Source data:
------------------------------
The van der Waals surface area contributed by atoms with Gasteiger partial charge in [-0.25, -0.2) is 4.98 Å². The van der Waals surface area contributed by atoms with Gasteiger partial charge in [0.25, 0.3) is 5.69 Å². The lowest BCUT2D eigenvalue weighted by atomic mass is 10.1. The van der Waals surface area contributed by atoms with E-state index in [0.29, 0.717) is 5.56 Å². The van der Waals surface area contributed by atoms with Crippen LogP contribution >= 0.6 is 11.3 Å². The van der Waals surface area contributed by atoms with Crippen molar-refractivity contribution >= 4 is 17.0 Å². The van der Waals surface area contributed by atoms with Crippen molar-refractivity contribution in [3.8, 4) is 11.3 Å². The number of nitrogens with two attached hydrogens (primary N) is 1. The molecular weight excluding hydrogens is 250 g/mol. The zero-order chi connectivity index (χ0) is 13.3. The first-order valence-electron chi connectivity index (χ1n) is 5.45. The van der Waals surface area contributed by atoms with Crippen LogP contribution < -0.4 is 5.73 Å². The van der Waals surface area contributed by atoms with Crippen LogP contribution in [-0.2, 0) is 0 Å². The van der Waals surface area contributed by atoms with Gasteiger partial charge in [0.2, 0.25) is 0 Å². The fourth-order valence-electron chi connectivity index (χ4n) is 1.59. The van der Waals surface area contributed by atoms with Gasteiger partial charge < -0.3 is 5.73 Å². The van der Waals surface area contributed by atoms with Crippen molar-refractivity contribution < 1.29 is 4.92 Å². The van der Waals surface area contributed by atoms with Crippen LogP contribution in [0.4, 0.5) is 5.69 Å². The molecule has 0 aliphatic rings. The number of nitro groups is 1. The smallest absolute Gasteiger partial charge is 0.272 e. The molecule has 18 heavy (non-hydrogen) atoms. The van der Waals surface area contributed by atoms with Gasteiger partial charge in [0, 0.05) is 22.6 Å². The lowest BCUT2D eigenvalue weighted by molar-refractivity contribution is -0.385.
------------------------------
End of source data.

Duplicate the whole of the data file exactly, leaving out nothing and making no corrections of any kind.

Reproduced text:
The van der Waals surface area contributed by atoms with Gasteiger partial charge in [-0.25, -0.2) is 4.98 Å². The van der Waals surface area contributed by atoms with Gasteiger partial charge in [0.25, 0.3) is 5.69 Å². The lowest BCUT2D eigenvalue weighted by atomic mass is 10.1. The van der Waals surface area contributed by atoms with E-state index in [0.29, 0.717) is 5.56 Å². The van der Waals surface area contributed by atoms with Crippen LogP contribution >= 0.6 is 11.3 Å². The van der Waals surface area contributed by atoms with Crippen molar-refractivity contribution >= 4 is 17.0 Å². The van der Waals surface area contributed by atoms with Crippen molar-refractivity contribution in [3.8, 4) is 11.3 Å². The number of nitrogens with two attached hydrogens (primary N) is 1. The molecular weight excluding hydrogens is 250 g/mol. The zero-order chi connectivity index (χ0) is 13.3. The first-order valence-electron chi connectivity index (χ1n) is 5.45. The van der Waals surface area contributed by atoms with Crippen LogP contribution < -0.4 is 5.73 Å². The van der Waals surface area contributed by atoms with Crippen LogP contribution in [-0.2, 0) is 0 Å². The van der Waals surface area contributed by atoms with Gasteiger partial charge in [0.2, 0.25) is 0 Å². The fourth-order valence-electron chi connectivity index (χ4n) is 1.59. The van der Waals surface area contributed by atoms with Gasteiger partial charge < -0.3 is 5.73 Å². The van der Waals surface area contributed by atoms with Crippen molar-refractivity contribution < 1.29 is 4.92 Å². The van der Waals surface area contributed by atoms with Crippen LogP contribution in [0.4, 0.5) is 5.69 Å². The molecule has 0 aliphatic rings. The number of nitro groups is 1. The smallest absolute Gasteiger partial charge is 0.272 e. The molecule has 18 heavy (non-hydrogen) atoms. The van der Waals surface area contributed by atoms with Gasteiger partial charge in [0, 0.05) is 22.6 Å². The lowest BCUT2D eigenvalue weighted by molar-refractivity contribution is -0.385.